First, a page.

Start the New Year with Udi’s Gluten Free–Enter Giveaway Today!

The Udi’s Gluten Free “care packages” arrived just in time for the College Celiac’s Christmas Break. It’s been a rough four years, trying to adapt to life with celiac disease while being away from home. Okay, truth be told, it’s been harder on me than him. I worried if he was eating enough nutritious foods.

So I was thrilled to introduce my son to new foods from a company I trust. These burritos were a hit. He added Cholula Hot Sauce. What is it with college boys and Cholula?

Udi's Gluten Free has eight varieties of burritos. Allergens: Egg, Dairy, Corn

Udi’s Gluten Free has eight varieties of burritos. Allergens: Egg, Dairy, Corn

Based on the dirty dishes I woke up to on several mornings, the Udi’s Gluten Free Plain Tortillas were also quite good.

These tortillas come in small and large. Dairy, soy and nut free. Allergens: egg.

These tortillas come in small and large. Dairy, soy and nut free. Allergens: egg.

For those of you who are regular readers, you know I’m not much of a baker. Thankfully, Udi’s provided the College Celiac with treats this holiday: Snicker Doodle Cookies and Dark Chocolate Brown Bites (both soy and nut free). I have no photos because they disappeared so quickly.  And someone only left one  Double Vanilla Muffin.

Who ate all the Udi's Gluten Free Muffins?!

Who ate all the Udi’s Gluten Free Muffins?!

My plan was to add berries on top of the muffins with some whipped cream.  In fact, I’d planned on creating several of the terrific ideas Udi’s Gluten Free pinned on Pinterest, but then the other hungry son with food allergies came home.

For Christmas dinner, I served Udi’s Classic French Dinner Rolls. Even my husband–the Eater of Everything–said they were delicious.

New French Roll from Udi's is dairy, soy and nut free. Allergens: egg and corn

New French Roll from Udi’s is dairy, soy and nut free. Allergens: egg and corn

Udi’s also has a new French Baguette that I’m planning to serve with split pea soup this evening. The boys are rallying for baguette pizza.

When I post Instagram photos of  my meals using Udi’s foods, I’m often asked where followers can buy Udi’s. Udi’s started in Colorado and I live in Colorado, yet many of my stores don’t carry the foods Udi’s offers.  If you go to their website catalog, there is a link to either order the products or find a store near you that carry the items. I suggest you ask the manager at your favorite grocery store to start carrying Udi’s; sometimes there is a form you can fill out.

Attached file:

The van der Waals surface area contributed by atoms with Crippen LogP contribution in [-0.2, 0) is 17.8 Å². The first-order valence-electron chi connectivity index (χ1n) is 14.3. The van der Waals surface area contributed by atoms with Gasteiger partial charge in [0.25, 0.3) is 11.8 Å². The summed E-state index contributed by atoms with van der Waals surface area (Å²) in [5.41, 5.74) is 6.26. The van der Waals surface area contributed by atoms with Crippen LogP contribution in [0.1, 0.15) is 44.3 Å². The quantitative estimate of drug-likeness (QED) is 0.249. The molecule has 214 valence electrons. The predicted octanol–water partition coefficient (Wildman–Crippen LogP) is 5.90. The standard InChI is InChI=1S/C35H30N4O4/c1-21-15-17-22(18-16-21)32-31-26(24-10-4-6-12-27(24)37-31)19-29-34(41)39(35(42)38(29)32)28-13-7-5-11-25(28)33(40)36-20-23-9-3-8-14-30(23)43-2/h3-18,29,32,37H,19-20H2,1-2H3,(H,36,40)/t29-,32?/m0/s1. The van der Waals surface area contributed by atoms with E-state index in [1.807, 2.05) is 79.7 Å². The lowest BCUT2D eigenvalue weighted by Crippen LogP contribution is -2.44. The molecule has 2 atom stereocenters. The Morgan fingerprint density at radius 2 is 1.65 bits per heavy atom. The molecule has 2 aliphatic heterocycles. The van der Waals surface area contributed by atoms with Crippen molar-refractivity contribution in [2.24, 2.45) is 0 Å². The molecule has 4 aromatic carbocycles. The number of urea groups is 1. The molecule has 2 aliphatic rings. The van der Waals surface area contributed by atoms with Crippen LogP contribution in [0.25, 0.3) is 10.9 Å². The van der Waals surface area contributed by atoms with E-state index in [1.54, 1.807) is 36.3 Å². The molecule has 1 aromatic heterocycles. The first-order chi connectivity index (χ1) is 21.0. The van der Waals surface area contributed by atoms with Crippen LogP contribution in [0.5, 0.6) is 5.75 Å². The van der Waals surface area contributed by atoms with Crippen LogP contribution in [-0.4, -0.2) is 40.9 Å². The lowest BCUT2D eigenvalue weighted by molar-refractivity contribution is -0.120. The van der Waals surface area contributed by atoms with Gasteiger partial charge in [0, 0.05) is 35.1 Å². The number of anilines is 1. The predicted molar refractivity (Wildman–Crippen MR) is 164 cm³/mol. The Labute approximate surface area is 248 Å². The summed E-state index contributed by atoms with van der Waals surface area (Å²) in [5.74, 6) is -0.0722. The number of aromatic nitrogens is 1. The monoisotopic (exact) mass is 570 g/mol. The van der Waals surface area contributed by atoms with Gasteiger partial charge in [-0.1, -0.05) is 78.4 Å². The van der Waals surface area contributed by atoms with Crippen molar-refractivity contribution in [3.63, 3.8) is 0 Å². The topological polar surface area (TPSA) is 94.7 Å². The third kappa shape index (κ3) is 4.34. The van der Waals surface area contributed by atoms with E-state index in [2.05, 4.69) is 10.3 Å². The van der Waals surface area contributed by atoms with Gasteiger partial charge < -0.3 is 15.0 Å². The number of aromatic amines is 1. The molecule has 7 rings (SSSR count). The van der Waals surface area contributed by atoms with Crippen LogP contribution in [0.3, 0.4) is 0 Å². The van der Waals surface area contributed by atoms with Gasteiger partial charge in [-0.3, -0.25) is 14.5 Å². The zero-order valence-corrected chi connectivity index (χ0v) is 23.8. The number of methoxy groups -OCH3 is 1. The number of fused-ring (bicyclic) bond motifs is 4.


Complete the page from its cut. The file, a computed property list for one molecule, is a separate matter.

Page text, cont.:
Okay, so now that I have your mouth watering, I bet you’re wondering how you can enter to win one of Udi’s holiday prize packs or coupons for free product. It’s quite easy–just click here.

Good luck. And may you have a happy, healthy gluten-free New Year.

Udi's Gluten Free Giveaway

 

Start the New Year with Udi’s Gluten Free–Enter Giveaway Todayfirst appeared at Adventures of an Allergic Foodie.

Some Restaurants Shouldn’t Have Gluten-Free Menus

Ten days ago I posted a photo on Instagram of an awesome gluten-free pizza using Udi’s Gluten-Free crust that I enjoyed at Flatiron’s American Bar and Grill in Colorado Springs. I hadn’t eaten at this restaurant for over six months because all I could ever order was salad. You all know what that’s like.

Some Restaurants Shouldn't Have Gluten-Free Menus

So imagine my surprise when I learned Flatiron’s now had a huge gluten-free menu that could also accommodate my dairy and soy and corn allergies. We’d just picked the College Celiac up from the airport and I was thrilled we went to Flatiron’s because he could eat safely. I even tweeted my appreciation. The restaurant is locally owned and I like to support neighborhood businesses.

Last night I was craving that pizza. So my husband and I went to Flatiron’s and I ordered the exact pizza I ordered ten days earlier: Veggie pizza but substitute the poblano peppers and garlic for pepperoni. I clearly stated that I was celiac and needed the pizza to be as clean as possible.